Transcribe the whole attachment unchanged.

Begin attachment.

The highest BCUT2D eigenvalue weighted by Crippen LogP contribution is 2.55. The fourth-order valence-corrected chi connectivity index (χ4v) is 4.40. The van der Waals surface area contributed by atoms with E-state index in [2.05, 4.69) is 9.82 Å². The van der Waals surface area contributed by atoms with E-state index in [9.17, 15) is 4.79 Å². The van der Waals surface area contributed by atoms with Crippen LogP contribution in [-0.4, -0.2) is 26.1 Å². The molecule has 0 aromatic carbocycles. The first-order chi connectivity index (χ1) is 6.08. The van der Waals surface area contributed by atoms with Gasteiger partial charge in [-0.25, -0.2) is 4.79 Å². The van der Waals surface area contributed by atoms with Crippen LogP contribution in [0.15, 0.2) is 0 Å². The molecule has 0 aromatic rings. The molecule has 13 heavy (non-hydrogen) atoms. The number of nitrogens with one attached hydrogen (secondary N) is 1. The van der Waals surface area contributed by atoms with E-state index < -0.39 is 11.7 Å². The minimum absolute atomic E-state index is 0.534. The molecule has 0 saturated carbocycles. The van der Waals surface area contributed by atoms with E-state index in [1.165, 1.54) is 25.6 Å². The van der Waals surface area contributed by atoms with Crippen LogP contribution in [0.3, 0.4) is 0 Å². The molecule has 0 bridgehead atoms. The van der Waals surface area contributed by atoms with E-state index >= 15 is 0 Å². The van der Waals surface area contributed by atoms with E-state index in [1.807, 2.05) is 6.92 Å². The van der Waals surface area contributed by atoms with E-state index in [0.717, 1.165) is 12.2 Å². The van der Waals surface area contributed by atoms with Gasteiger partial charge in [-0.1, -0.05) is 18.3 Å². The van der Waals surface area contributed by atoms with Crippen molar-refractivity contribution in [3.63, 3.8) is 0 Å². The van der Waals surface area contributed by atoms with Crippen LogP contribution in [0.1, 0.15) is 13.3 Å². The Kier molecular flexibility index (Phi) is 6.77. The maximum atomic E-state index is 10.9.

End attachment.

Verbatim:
The highest BCUT2D eigenvalue weighted by Crippen LogP contribution is 2.55. The fourth-order valence-corrected chi connectivity index (χ4v) is 4.40. The van der Waals surface area contributed by atoms with E-state index in [2.05, 4.69) is 9.82 Å². The van der Waals surface area contributed by atoms with E-state index in [9.17, 15) is 4.79 Å². The van der Waals surface area contributed by atoms with Crippen LogP contribution in [-0.4, -0.2) is 26.1 Å². The molecule has 0 aromatic carbocycles. The first-order chi connectivity index (χ1) is 6.08. The van der Waals surface area contributed by atoms with Gasteiger partial charge in [-0.25, -0.2) is 4.79 Å². The van der Waals surface area contributed by atoms with Crippen LogP contribution in [0.15, 0.2) is 0 Å². The molecule has 0 aromatic rings. The molecule has 13 heavy (non-hydrogen) atoms. The number of nitrogens with one attached hydrogen (secondary N) is 1. The van der Waals surface area contributed by atoms with E-state index < -0.39 is 11.7 Å². The minimum absolute atomic E-state index is 0.534. The molecule has 0 saturated carbocycles. The van der Waals surface area contributed by atoms with E-state index in [1.165, 1.54) is 25.6 Å². The van der Waals surface area contributed by atoms with Crippen LogP contribution in [0.3, 0.4) is 0 Å². The molecule has 0 bridgehead atoms. The van der Waals surface area contributed by atoms with E-state index >= 15 is 0 Å². The van der Waals surface area contributed by atoms with E-state index in [1.807, 2.05) is 6.92 Å². The van der Waals surface area contributed by atoms with E-state index in [0.717, 1.165) is 12.2 Å². The van der Waals surface area contributed by atoms with Gasteiger partial charge in [-0.1, -0.05) is 18.3 Å². The van der Waals surface area contributed by atoms with Crippen molar-refractivity contribution in [3.63, 3.8) is 0 Å². The van der Waals surface area contributed by atoms with Crippen LogP contribution in [0.1, 0.15) is 13.3 Å². The Kier molecular flexibility index (Phi) is 6.77. The maximum atomic E-state index is 10.9.